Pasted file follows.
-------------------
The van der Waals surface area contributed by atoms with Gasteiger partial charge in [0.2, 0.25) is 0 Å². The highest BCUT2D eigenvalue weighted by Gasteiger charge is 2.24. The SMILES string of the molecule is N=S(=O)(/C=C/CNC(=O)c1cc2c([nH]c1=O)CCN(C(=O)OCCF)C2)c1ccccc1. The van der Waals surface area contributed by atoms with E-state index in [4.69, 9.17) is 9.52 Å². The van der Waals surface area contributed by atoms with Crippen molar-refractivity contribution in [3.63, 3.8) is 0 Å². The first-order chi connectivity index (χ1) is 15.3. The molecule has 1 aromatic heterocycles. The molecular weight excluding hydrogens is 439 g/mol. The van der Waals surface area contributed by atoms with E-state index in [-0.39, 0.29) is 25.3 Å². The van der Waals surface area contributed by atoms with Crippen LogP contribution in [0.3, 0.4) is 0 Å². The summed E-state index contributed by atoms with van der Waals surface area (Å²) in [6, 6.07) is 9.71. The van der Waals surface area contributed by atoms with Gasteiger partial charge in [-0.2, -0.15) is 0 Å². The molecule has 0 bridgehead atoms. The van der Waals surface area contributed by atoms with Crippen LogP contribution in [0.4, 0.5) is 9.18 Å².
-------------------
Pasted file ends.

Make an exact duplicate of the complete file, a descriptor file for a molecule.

The van der Waals surface area contributed by atoms with Gasteiger partial charge in [0.2, 0.25) is 0 Å². The highest BCUT2D eigenvalue weighted by Gasteiger charge is 2.24. The SMILES string of the molecule is N=S(=O)(/C=C/CNC(=O)c1cc2c([nH]c1=O)CCN(C(=O)OCCF)C2)c1ccccc1. The van der Waals surface area contributed by atoms with E-state index in [4.69, 9.17) is 9.52 Å². The van der Waals surface area contributed by atoms with Crippen molar-refractivity contribution in [3.63, 3.8) is 0 Å². The first-order chi connectivity index (χ1) is 15.3. The molecule has 1 aromatic heterocycles. The molecular weight excluding hydrogens is 439 g/mol. The van der Waals surface area contributed by atoms with E-state index in [-0.39, 0.29) is 25.3 Å². The van der Waals surface area contributed by atoms with Crippen LogP contribution in [0.3, 0.4) is 0 Å². The summed E-state index contributed by atoms with van der Waals surface area (Å²) in [6, 6.07) is 9.71. The van der Waals surface area contributed by atoms with Gasteiger partial charge in [-0.2, -0.15) is 0 Å². The molecule has 0 bridgehead atoms. The van der Waals surface area contributed by atoms with Crippen LogP contribution in [0.4, 0.5) is 9.18 Å².